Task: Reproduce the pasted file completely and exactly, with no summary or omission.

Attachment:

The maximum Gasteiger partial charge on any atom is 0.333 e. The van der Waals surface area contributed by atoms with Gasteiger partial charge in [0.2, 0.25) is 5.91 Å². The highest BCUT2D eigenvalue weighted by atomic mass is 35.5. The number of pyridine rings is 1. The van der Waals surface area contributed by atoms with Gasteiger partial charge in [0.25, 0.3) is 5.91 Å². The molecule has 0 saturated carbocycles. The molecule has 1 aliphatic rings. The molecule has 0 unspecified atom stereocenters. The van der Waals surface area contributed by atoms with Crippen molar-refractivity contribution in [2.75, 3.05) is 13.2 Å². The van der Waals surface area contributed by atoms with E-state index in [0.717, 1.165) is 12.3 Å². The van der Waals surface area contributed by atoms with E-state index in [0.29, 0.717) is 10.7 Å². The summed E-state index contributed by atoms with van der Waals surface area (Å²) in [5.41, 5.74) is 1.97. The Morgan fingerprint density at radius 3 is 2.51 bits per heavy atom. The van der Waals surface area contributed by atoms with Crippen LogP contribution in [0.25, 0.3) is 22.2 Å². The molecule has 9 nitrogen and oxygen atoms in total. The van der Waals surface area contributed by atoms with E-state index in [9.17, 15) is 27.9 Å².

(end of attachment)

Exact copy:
The maximum Gasteiger partial charge on any atom is 0.333 e. The van der Waals surface area contributed by atoms with Gasteiger partial charge in [0.2, 0.25) is 5.91 Å². The highest BCUT2D eigenvalue weighted by atomic mass is 35.5. The number of pyridine rings is 1. The van der Waals surface area contributed by atoms with Gasteiger partial charge in [0.25, 0.3) is 5.91 Å². The molecule has 0 saturated carbocycles. The molecule has 1 aliphatic rings. The molecule has 0 unspecified atom stereocenters. The van der Waals surface area contributed by atoms with Crippen molar-refractivity contribution in [2.75, 3.05) is 13.2 Å². The van der Waals surface area contributed by atoms with E-state index in [0.717, 1.165) is 12.3 Å². The van der Waals surface area contributed by atoms with E-state index in [0.29, 0.717) is 10.7 Å². The summed E-state index contributed by atoms with van der Waals surface area (Å²) in [5.41, 5.74) is 1.97. The Morgan fingerprint density at radius 3 is 2.51 bits per heavy atom. The van der Waals surface area contributed by atoms with Crippen LogP contribution in [0.25, 0.3) is 22.2 Å². The molecule has 9 nitrogen and oxygen atoms in total. The van der Waals surface area contributed by atoms with E-state index in [9.17, 15) is 27.9 Å².